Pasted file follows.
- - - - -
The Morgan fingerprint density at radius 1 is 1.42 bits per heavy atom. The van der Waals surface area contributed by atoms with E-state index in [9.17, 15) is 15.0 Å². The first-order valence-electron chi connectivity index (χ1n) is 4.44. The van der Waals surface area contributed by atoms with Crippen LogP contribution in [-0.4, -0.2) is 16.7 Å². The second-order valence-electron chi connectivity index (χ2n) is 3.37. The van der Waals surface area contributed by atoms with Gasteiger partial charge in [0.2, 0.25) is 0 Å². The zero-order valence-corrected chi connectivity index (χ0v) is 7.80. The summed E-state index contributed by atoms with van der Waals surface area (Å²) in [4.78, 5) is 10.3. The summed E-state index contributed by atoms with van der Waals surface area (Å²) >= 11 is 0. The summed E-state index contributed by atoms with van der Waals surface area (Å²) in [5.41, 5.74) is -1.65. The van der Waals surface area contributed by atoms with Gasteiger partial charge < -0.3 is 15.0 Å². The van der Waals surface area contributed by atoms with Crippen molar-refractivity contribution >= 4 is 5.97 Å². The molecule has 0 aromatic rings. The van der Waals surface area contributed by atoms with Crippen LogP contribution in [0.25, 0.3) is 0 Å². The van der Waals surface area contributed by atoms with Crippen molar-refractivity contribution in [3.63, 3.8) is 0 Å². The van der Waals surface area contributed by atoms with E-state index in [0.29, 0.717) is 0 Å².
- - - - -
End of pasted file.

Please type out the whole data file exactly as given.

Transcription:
The Morgan fingerprint density at radius 1 is 1.42 bits per heavy atom. The van der Waals surface area contributed by atoms with E-state index in [9.17, 15) is 15.0 Å². The first-order valence-electron chi connectivity index (χ1n) is 4.44. The van der Waals surface area contributed by atoms with Crippen LogP contribution in [-0.4, -0.2) is 16.7 Å². The second-order valence-electron chi connectivity index (χ2n) is 3.37. The van der Waals surface area contributed by atoms with Gasteiger partial charge in [0.2, 0.25) is 0 Å². The zero-order valence-corrected chi connectivity index (χ0v) is 7.80. The summed E-state index contributed by atoms with van der Waals surface area (Å²) in [4.78, 5) is 10.3. The summed E-state index contributed by atoms with van der Waals surface area (Å²) >= 11 is 0. The summed E-state index contributed by atoms with van der Waals surface area (Å²) in [5.41, 5.74) is -1.65. The van der Waals surface area contributed by atoms with Gasteiger partial charge < -0.3 is 15.0 Å². The van der Waals surface area contributed by atoms with Crippen molar-refractivity contribution >= 4 is 5.97 Å². The molecule has 0 aromatic rings. The van der Waals surface area contributed by atoms with Crippen LogP contribution in [0.25, 0.3) is 0 Å². The van der Waals surface area contributed by atoms with Crippen molar-refractivity contribution in [3.63, 3.8) is 0 Å². The van der Waals surface area contributed by atoms with E-state index in [0.29, 0.717) is 0 Å².